"There was nothing deliberately done wrong here," Santorum said Sunday on ABC's "This Week". "This was something that happened as a mistake. Killing Americans in uniform is not a mistake. It was something that deliberate."
More than 30 people have been killed in clashes since it emerged Tuesday that copies of the Muslim holy book and other religious materials had been thrown into a fire pit used to burn garbage at Bagram Air Field, a large U.S. base north of Kabul. Protesters angry over Quran burnings by American troops lobbed grenades Sunday at a U.S. base in northern Afghanistan and clashed with police and troops in a day of violence that left seven international troops wounded and two Afghans dead.
"The response needs to be apologized for by (President Hamid) Karzai and the Afghan people for attacking and killing our men and women in uniform and overreacting to this inadvertent mistake," Santorum said on NBC's "Meet the Press". "That is the real crime here, not what our soldiers did."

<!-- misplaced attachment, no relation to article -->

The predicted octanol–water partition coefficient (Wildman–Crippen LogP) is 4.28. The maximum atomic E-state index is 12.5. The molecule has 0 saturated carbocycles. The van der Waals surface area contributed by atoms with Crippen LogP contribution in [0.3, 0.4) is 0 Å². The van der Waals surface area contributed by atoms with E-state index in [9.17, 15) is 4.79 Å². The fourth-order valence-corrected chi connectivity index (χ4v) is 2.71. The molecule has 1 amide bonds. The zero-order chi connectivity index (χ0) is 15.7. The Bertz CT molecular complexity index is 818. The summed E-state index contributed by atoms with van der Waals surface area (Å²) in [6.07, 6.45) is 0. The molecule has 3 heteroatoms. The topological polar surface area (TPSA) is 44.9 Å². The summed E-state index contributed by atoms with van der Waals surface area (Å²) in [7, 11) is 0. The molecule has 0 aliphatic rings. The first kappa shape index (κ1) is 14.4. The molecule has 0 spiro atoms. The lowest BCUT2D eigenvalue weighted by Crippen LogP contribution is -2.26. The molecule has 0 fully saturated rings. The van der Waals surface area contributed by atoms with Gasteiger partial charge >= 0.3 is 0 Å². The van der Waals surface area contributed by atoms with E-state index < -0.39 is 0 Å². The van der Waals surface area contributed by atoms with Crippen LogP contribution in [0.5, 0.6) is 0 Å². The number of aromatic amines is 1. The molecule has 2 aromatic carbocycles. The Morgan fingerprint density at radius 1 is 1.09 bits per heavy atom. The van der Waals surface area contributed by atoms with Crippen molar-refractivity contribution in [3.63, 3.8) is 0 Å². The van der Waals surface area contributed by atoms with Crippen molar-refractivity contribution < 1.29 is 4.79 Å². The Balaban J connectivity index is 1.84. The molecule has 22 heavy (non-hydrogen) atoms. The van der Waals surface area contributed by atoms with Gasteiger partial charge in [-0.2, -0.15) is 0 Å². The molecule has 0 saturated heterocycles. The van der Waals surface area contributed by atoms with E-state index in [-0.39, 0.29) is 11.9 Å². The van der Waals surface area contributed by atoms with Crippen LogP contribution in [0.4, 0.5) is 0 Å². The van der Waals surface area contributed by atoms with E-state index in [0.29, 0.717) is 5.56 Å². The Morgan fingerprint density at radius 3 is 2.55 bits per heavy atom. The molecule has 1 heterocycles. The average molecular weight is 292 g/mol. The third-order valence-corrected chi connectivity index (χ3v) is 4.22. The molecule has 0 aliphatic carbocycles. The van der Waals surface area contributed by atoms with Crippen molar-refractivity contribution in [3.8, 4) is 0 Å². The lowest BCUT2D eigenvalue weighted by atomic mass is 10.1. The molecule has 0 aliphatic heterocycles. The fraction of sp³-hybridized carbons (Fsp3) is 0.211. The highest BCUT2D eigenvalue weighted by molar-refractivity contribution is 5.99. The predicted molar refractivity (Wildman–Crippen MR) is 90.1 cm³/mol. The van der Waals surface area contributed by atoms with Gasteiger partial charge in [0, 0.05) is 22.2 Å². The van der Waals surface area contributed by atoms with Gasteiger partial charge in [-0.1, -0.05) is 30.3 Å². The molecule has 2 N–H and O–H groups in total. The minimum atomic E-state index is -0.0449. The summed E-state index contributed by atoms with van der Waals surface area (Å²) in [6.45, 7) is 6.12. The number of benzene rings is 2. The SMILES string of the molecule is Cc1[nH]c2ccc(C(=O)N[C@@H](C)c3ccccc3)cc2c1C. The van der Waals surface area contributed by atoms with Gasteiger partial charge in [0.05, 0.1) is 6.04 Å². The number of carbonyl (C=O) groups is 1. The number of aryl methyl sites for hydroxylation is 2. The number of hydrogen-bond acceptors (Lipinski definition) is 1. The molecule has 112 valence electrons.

The president's apology suggests that there is blame and that the U.S. did something wrong "in the sense of doing a deliberate act," Santorum said.
Santorum says that rather than saying he was sorry, Obama should have only acknowledged that burning copies of Islam's holiest book in a trash pit was wrong and taken responsibility for the incident, "but to apologize, I think, lends credibility that somehow or another that it was more than that."
Santorum is the latest Republican to criticize Obama for apologizing for burning the religious materials. Despite apologies from the president and other U.S. officials for what they said was a mistake, their regrets have not quelled the anger of Afghans, who viewed the Quran burnings as an illustration of what they perceive as foreign disrespect for their culture and religion.
Santorum was interviewed Sunday on ABC's "This Week" and NBC's "Meet the Press."